The new law gives inordinate power to the National Highway Traffic Safety Administration, which answers to the White House. The NHTSA will have to arbitrate each company's fuel economy target each year. For example, the agency might assign Honda a higher fuel economy target than GM. That could leave the agency open to political pressure when setting each company's standard.
The Big Three and Toyota are already busy trying to map out strategies for a 35-mpg world. That includes everything from hybrids to plug-ins to clean diesel engines and smaller gas engines that boost fuel economy without sacrificing power. GM and Chrysler are in the process of rolling out a two-mode hybrid system they developed with BMW for pickup trucks and full-size SUVs such as the Chevy Tahoe and Chrysler Aspen. But the technology adds more than $10,000 to the cost of each vehicle, and still only boosts fuel economy to a highway/city average of 22 mpg. Despite advances in engine technology, there just isn't anything else on the horizon that will push pickups and large SUVs beyond 25 mpg, and even that comes at great cost. At GM, Lutz expects that costly gas-electric hybrids will have to make up 80% of the lineup by 2020 to hit the standard. In the meantime, the company is exploring other options: offering a smaller, four-cylinder engine in its forthcoming Camaro muscle car and eliminating altogether some of the gas-guzzler sedans on its drawing board. Ford is readying a new family of gas engines that will improve fuel economy between 10% and 20% compared with the engines they replace.
GM's Lutz, a longtime lover and developer of performance cars and big trucks, believes the plug-in application, even with high initial costs, will carry the most interest for consumers in a new era of fuel economy consciousness. Also, GM and other plug-in developers such as Toyota are betting that the cost of electric recharging will stay well below the cost of gasoline. "I'd much rather respond to the consumer than a regulation," says GM's Lutz.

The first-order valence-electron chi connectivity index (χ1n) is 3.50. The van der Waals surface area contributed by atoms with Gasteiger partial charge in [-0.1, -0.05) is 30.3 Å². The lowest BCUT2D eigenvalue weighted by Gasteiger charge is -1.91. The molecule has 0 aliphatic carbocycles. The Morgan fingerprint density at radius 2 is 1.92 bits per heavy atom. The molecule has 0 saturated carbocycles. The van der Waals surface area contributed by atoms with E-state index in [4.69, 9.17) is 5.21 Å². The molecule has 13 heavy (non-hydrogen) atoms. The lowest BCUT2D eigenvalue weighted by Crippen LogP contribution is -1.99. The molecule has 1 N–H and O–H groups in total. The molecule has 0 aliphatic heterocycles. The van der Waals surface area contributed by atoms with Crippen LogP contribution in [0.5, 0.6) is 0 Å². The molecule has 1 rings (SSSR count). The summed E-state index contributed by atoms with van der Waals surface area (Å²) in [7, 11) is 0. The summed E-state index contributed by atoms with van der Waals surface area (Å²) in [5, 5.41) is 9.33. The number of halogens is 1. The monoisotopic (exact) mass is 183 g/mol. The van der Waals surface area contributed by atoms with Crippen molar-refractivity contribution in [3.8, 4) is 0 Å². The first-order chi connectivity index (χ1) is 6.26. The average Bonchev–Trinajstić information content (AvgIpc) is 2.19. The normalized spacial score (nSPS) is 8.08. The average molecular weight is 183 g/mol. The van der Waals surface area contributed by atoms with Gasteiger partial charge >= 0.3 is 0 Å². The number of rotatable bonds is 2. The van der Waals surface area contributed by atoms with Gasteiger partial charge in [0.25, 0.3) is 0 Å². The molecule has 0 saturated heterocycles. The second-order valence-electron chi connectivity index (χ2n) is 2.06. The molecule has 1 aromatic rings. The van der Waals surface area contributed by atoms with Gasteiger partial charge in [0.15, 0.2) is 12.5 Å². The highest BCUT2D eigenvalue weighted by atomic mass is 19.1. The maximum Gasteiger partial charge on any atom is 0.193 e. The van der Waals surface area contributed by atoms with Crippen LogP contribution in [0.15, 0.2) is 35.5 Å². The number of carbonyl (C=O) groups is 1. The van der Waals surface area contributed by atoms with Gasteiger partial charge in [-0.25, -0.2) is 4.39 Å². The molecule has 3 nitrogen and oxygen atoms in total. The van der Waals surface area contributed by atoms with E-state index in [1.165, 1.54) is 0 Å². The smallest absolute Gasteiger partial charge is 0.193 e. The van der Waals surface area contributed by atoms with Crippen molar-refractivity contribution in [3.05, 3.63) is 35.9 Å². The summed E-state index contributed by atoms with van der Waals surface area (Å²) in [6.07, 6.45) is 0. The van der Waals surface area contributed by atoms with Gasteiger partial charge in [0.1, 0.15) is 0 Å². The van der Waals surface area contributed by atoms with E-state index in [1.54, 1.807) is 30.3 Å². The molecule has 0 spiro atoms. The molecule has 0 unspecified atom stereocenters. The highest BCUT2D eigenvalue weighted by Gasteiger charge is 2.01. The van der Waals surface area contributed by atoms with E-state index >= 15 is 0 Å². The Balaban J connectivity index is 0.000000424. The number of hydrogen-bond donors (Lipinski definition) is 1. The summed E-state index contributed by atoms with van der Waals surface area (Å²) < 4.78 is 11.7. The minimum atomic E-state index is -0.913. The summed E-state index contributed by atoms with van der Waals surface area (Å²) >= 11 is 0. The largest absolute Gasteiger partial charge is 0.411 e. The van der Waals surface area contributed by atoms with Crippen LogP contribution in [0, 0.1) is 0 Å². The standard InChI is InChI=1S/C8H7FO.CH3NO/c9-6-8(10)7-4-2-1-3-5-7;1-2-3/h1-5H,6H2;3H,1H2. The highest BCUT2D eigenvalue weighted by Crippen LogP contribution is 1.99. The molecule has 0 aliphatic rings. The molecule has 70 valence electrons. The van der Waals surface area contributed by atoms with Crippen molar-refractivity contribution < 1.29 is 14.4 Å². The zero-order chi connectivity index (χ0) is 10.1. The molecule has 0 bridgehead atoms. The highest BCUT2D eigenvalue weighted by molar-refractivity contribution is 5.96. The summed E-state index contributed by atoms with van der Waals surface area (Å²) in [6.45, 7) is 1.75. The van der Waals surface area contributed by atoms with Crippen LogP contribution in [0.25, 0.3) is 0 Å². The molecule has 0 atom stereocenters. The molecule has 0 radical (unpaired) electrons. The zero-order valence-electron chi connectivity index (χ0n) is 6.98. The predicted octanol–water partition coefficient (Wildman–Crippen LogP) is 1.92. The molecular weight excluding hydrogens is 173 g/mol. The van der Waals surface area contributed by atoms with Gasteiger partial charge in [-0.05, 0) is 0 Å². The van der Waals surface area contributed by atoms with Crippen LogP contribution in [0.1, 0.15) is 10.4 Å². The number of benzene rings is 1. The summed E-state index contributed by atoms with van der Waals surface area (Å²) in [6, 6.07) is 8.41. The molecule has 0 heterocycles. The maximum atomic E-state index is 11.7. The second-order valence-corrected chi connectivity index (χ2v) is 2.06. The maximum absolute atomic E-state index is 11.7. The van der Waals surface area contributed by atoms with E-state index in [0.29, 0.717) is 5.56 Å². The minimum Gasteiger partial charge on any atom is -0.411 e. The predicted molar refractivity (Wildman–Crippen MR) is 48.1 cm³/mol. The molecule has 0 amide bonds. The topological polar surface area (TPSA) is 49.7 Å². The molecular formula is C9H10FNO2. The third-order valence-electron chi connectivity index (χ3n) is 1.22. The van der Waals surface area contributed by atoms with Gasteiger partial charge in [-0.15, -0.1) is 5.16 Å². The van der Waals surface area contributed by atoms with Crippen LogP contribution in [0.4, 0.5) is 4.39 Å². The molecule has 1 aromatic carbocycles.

But even the plug-ins Lutz is championing could face resistance in the marketplace because of price. GM's Chevy Volt, first unveiled as a concept in January, 2007, can go 40 to 50 miles on a single charge of a lithium ion battery, and then a gas motor kicks in to move the car and recharge the battery at once. The company once targeted $30,000 as the price for a Chevy Volt. But the cost of developing the technology is making that an unreachable dream. Lutz now figures a more realistic price for the Volt would be about $48,000. He reckons that $40,000 might be possible, without making any profit. Only government tax incentives could take the price tag nearer to $30,000.
It hardly seems fair to Detroit to compare its efforts in the hybrid arena to Toyota's. Chrysler's Press says when he was at Toyota, "the Japanese government paid for 100% of the development of the battery and hybrid system that went into the Toyota Prius."
Whether they like it or not, the new 35-mpg standard should nudge Detroit's Big Three to become more aggressive in pursuing green technologies. But the question remains: Will Americans be willing to pay thousands of dollars extra for these cars? Consider, for example, that Honda scrapped the hybrid version of its Accord because it didn't offer enough fuel savings to justify the premium price that had to be charged for the technology. Similarly, sales of the big hybrid SUVs from GM and Chrysler aren't expected to make much of a dent, perhaps just 5,000 or 6,000 per year, because of their high costs.
If U.S. politicians were really serious about improving fuel efficiency, they might follow Europe's example. Thanks to steep excise taxes, prices at the pump in some European countries now top $7 a gallon. That's helped drive demand for smaller, more fuel-efficient vehicles over the long term. But the conventional wisdom is that in America, where driving a car, as well as a pickup and SUV, is seen as an inalienable right, a gas tax, which consumers are reminded of every time they visit the pump, would never fly. Says Chrysler CEO Robert Nardelli: "That, of course, is political suicide."